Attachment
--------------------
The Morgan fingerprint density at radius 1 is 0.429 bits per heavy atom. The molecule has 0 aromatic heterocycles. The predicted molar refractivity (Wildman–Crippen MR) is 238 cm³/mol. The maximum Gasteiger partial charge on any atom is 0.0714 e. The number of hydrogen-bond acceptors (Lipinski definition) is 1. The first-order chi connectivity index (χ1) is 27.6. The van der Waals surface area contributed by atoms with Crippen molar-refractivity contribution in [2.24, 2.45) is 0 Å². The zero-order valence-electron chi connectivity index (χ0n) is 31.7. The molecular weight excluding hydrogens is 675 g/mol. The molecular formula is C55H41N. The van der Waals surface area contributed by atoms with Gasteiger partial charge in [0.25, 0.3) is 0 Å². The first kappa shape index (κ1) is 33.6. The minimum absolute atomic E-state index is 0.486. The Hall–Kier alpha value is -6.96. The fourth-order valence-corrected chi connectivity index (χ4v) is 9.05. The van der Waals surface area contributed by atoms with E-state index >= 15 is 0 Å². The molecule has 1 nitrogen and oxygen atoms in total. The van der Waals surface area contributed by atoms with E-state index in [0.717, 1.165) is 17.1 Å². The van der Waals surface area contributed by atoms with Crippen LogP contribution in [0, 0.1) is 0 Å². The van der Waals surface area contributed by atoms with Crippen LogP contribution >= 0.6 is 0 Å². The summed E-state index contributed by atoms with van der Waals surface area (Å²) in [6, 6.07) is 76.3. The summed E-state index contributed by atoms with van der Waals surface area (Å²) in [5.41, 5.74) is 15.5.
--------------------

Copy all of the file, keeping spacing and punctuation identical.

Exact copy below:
The Morgan fingerprint density at radius 1 is 0.429 bits per heavy atom. The molecule has 0 aromatic heterocycles. The predicted molar refractivity (Wildman–Crippen MR) is 238 cm³/mol. The maximum Gasteiger partial charge on any atom is 0.0714 e. The number of hydrogen-bond acceptors (Lipinski definition) is 1. The first-order chi connectivity index (χ1) is 27.6. The van der Waals surface area contributed by atoms with Crippen molar-refractivity contribution in [2.24, 2.45) is 0 Å². The zero-order valence-electron chi connectivity index (χ0n) is 31.7. The molecular weight excluding hydrogens is 675 g/mol. The molecular formula is C55H41N. The van der Waals surface area contributed by atoms with Gasteiger partial charge in [0.25, 0.3) is 0 Å². The first kappa shape index (κ1) is 33.6. The minimum absolute atomic E-state index is 0.486. The Hall–Kier alpha value is -6.96. The fourth-order valence-corrected chi connectivity index (χ4v) is 9.05. The van der Waals surface area contributed by atoms with E-state index >= 15 is 0 Å². The molecule has 1 nitrogen and oxygen atoms in total. The van der Waals surface area contributed by atoms with E-state index in [0.717, 1.165) is 17.1 Å². The van der Waals surface area contributed by atoms with Crippen LogP contribution in [0, 0.1) is 0 Å². The van der Waals surface area contributed by atoms with Crippen LogP contribution >= 0.6 is 0 Å². The summed E-state index contributed by atoms with van der Waals surface area (Å²) in [6, 6.07) is 76.3. The summed E-state index contributed by atoms with van der Waals surface area (Å²) in [5.41, 5.74) is 15.5.